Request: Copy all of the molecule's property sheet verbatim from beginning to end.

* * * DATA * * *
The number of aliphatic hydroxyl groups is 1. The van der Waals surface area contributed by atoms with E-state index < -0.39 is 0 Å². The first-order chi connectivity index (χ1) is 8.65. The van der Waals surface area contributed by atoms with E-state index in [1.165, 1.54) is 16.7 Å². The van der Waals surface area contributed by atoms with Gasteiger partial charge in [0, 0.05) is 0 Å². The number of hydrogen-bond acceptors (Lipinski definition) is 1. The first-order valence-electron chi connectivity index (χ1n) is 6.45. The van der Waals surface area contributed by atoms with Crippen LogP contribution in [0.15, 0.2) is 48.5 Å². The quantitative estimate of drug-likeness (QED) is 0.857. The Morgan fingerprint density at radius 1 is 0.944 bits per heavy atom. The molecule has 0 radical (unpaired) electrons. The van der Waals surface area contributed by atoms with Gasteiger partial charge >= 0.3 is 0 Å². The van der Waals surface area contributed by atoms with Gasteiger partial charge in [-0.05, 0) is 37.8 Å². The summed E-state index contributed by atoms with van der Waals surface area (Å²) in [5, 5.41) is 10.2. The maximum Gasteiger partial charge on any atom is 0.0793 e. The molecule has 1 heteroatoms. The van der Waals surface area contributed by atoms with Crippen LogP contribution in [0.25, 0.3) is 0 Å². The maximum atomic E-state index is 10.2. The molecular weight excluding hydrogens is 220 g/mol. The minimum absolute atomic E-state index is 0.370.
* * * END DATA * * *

The number of aliphatic hydroxyl groups is 1. The van der Waals surface area contributed by atoms with E-state index < -0.39 is 0 Å². The first-order chi connectivity index (χ1) is 8.65. The van der Waals surface area contributed by atoms with E-state index in [1.165, 1.54) is 16.7 Å². The van der Waals surface area contributed by atoms with Gasteiger partial charge in [0, 0.05) is 0 Å². The number of hydrogen-bond acceptors (Lipinski definition) is 1. The first-order valence-electron chi connectivity index (χ1n) is 6.45. The van der Waals surface area contributed by atoms with Crippen LogP contribution in [0.15, 0.2) is 48.5 Å². The quantitative estimate of drug-likeness (QED) is 0.857. The Morgan fingerprint density at radius 1 is 0.944 bits per heavy atom. The molecule has 0 radical (unpaired) electrons. The van der Waals surface area contributed by atoms with Gasteiger partial charge >= 0.3 is 0 Å². The van der Waals surface area contributed by atoms with Gasteiger partial charge in [-0.05, 0) is 37.8 Å². The summed E-state index contributed by atoms with van der Waals surface area (Å²) in [5, 5.41) is 10.2. The maximum Gasteiger partial charge on any atom is 0.0793 e. The molecule has 1 heteroatoms. The van der Waals surface area contributed by atoms with Crippen LogP contribution in [0.25, 0.3) is 0 Å². The maximum atomic E-state index is 10.2. The molecular weight excluding hydrogens is 220 g/mol. The minimum absolute atomic E-state index is 0.370.